In a previous blog post, we discussed the importance of storing data and the value it can bring to any organization. Now, we’re going to talk about the next step in using data: analytics. Analytics turn your data from useful to extremely effective and allow you to make changes that will benefit your organization as a whole. A survey by Deloitte found that 55% of organizations believe that analysis improves the organization's competitive position and 96% agree that it will continue to become more important over the next three years. Risk managers should utilize data analytics as they allow you to:
1. Prevent repetitive losses.
Incidents are the number one predictor of claims. For example, somebody trips on a faulty floor mat in your organization's entrance. They choose not to file a claim, but a few weeks later, somebody else trips, falls, and wants to bring action against you. If you had taken action upon the first occurrence, the claim could have been mitigated. Analytics allow you to identify trends and red flags that could become issues and implement strategies to stop them before they cost you money or someone becomes injured. You can also recognize if a certain area, department, or season has a particularly high claim occurrence and run a root-cause analysis to understand what’s going wrong and how you can fix it in the future. This prevents you from regularly spending money on the same types of claims and will improve the safety and efficiency of the workplace.
2. Improve insurance premiums.
Insurance providers are a business like any other — the end goal is to be profitable. To do this, they want to insure organizations that have “good” risk: those that are likely to pay more in premiums than they require for loss coverage. If you can show an insurance company the data analysis and resulting mitigation strategies your organization uses, they will want insure you and may offer a more competitive rate. Being able to prevent repetitive losses as described above can also lower premiums.
3. Improve reporting.
With more in-depth data and analytics, you will be able to report on any relevant factor in your organization or industry. Analytics help diagnose the issues in your organization and how to fix them. Data will be actionable, easy for anyone to understand, and able to support any business idea or mitigation strategy.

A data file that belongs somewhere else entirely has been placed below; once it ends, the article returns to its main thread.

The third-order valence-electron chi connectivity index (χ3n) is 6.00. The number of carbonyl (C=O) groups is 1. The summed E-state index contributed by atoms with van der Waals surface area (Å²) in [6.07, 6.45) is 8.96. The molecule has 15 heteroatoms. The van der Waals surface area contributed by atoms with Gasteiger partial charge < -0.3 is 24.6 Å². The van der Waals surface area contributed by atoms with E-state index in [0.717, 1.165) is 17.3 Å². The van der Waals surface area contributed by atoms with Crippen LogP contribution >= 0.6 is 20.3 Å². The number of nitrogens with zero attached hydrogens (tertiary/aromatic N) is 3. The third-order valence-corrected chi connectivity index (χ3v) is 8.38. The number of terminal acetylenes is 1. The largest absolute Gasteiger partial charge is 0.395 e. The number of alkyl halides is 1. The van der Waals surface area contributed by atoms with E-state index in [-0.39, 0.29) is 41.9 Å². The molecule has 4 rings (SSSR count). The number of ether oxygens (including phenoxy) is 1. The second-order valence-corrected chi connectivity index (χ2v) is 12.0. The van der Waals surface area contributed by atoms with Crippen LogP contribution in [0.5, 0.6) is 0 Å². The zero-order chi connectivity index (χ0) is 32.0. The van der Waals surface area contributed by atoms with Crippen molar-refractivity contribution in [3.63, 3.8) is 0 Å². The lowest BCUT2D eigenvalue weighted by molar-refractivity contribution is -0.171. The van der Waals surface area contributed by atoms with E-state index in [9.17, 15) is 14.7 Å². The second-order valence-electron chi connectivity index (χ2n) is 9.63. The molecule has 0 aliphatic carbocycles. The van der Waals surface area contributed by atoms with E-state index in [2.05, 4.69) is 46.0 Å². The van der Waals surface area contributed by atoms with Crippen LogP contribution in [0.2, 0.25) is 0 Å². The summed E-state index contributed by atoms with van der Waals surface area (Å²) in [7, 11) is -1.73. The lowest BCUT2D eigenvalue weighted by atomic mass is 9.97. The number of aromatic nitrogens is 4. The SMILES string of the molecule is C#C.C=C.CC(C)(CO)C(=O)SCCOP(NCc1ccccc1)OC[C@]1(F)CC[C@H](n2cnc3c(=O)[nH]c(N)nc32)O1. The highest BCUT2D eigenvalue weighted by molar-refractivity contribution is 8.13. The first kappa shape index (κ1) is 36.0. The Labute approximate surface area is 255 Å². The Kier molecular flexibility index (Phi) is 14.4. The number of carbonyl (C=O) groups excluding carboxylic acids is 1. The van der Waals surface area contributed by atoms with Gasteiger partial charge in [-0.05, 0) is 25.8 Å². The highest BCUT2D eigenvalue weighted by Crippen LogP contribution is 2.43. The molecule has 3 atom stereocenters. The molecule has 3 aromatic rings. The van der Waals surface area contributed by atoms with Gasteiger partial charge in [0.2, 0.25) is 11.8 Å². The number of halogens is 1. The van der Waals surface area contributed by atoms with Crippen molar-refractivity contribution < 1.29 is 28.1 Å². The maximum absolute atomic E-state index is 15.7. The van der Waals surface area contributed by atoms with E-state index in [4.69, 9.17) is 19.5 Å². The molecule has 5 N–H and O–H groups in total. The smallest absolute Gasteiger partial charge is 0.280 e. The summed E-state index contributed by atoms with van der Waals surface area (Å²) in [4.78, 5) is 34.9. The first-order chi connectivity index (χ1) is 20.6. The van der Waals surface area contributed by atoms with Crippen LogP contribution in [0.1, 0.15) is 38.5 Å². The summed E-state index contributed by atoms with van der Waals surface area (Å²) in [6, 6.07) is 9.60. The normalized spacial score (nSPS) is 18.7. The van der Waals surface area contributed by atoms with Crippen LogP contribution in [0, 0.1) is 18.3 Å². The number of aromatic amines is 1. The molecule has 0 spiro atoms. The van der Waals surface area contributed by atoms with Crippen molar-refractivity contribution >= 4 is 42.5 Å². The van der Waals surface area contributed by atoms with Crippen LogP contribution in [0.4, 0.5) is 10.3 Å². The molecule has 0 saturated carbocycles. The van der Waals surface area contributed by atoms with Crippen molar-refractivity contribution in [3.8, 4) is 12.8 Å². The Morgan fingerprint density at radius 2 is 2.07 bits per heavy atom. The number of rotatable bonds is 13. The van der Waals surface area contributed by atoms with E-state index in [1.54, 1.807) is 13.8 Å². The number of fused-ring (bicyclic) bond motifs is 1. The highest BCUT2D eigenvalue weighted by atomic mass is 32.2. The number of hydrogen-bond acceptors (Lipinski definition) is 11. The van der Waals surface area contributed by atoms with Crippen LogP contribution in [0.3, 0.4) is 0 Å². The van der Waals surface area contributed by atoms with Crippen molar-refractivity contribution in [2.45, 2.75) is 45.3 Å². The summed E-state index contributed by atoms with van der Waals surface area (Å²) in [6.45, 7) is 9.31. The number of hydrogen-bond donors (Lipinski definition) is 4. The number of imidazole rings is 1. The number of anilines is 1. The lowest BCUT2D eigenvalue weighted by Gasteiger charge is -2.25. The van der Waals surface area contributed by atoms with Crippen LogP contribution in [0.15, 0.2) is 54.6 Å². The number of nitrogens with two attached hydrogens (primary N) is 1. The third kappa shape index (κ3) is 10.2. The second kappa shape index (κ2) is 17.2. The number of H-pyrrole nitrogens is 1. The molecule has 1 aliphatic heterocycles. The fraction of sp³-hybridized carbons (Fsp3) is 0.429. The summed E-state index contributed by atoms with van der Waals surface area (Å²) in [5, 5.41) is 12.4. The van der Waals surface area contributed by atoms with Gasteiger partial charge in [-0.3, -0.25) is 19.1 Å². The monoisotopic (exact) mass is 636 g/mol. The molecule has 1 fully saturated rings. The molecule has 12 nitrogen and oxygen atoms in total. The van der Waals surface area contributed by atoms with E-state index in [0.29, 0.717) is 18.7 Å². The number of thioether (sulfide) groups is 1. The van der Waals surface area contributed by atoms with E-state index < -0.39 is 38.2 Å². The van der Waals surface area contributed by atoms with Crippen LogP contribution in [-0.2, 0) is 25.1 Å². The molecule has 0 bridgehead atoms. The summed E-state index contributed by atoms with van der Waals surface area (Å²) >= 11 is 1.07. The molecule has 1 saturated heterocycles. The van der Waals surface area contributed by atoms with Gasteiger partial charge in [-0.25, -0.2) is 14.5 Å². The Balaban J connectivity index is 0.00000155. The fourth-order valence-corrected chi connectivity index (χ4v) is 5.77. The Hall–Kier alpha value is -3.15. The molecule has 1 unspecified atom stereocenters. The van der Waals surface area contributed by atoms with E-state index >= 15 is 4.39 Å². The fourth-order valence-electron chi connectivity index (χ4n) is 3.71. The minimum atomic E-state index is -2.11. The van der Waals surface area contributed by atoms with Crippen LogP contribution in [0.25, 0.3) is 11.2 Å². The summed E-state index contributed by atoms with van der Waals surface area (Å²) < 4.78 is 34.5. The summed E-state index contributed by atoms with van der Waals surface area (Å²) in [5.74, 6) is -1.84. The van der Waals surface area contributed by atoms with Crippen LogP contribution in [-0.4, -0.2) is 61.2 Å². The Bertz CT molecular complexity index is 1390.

4. Monitor performance.
Regular and consistent analytics will allow you to constantly understand how your organization is doing. Managers will be able to hold units or departments accountable for exceeding or failing to meet goals, recognize red flags that may indicate something needs to be changed, or discover why a business strategy isn’t working out as well as planned. With this in-depth understanding, you’ll enable growth while meeting goals and avoiding overly risky scenarios. An individual department will be more likely to work on issues if they are shown to be underperforming.
5. Forecasting and decision making.
Comprehension of what went wrong historically lets you prepare for potential incidents. Of course, there’s always the chance of completely unexpected events, but a thorough risk plan based on analysis will have you ready for almost anything. Analytics also allow you to understand your growth and performance, which is key for setting goals or budgets.
Without analytics, it’s difficult for risk managers to learn from the past or prepare for the future. They make it simple to improve the efficiency and effectiveness of any business.
If you’re having trouble managing data analytics, our next blog post will be about the steps that are needed for data analysis, so check back next week! You could also take a look at our product page, as ClearRisk’s Risk Management Information System has analytics and reporting as one of its many capabilities.